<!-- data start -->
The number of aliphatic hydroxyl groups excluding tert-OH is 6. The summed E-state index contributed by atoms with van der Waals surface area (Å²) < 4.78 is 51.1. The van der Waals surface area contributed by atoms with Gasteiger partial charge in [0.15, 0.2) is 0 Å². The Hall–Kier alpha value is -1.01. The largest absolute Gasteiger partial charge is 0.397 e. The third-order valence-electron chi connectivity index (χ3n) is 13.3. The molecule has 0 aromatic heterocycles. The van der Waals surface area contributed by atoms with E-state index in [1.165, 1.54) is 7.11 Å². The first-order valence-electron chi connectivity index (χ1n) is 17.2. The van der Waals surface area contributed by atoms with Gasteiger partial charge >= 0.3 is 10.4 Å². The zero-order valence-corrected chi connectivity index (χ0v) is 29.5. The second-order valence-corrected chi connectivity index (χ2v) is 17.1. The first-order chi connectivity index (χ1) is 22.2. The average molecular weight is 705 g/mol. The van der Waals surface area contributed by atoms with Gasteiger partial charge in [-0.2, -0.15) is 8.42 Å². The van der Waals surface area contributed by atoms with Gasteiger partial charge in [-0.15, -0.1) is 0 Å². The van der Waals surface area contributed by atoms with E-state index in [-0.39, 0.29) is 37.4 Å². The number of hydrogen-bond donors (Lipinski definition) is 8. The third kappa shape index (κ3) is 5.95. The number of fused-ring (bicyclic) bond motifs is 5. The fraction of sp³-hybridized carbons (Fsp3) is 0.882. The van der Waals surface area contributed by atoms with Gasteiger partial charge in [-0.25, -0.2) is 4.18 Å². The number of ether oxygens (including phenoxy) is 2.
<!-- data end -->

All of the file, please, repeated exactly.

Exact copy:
The number of aliphatic hydroxyl groups excluding tert-OH is 6. The summed E-state index contributed by atoms with van der Waals surface area (Å²) < 4.78 is 51.1. The van der Waals surface area contributed by atoms with Gasteiger partial charge in [0.15, 0.2) is 0 Å². The Hall–Kier alpha value is -1.01. The largest absolute Gasteiger partial charge is 0.397 e. The third-order valence-electron chi connectivity index (χ3n) is 13.3. The molecule has 0 aromatic heterocycles. The van der Waals surface area contributed by atoms with E-state index in [1.165, 1.54) is 7.11 Å². The first-order valence-electron chi connectivity index (χ1n) is 17.2. The van der Waals surface area contributed by atoms with Gasteiger partial charge >= 0.3 is 10.4 Å². The zero-order valence-corrected chi connectivity index (χ0v) is 29.5. The second-order valence-corrected chi connectivity index (χ2v) is 17.1. The first-order chi connectivity index (χ1) is 22.2. The average molecular weight is 705 g/mol. The van der Waals surface area contributed by atoms with Gasteiger partial charge in [-0.2, -0.15) is 8.42 Å². The van der Waals surface area contributed by atoms with Gasteiger partial charge in [-0.15, -0.1) is 0 Å². The van der Waals surface area contributed by atoms with E-state index in [-0.39, 0.29) is 37.4 Å². The number of hydrogen-bond donors (Lipinski definition) is 8. The third kappa shape index (κ3) is 5.95. The number of fused-ring (bicyclic) bond motifs is 5. The fraction of sp³-hybridized carbons (Fsp3) is 0.882. The van der Waals surface area contributed by atoms with Gasteiger partial charge in [-0.25, -0.2) is 4.18 Å². The number of ether oxygens (including phenoxy) is 2.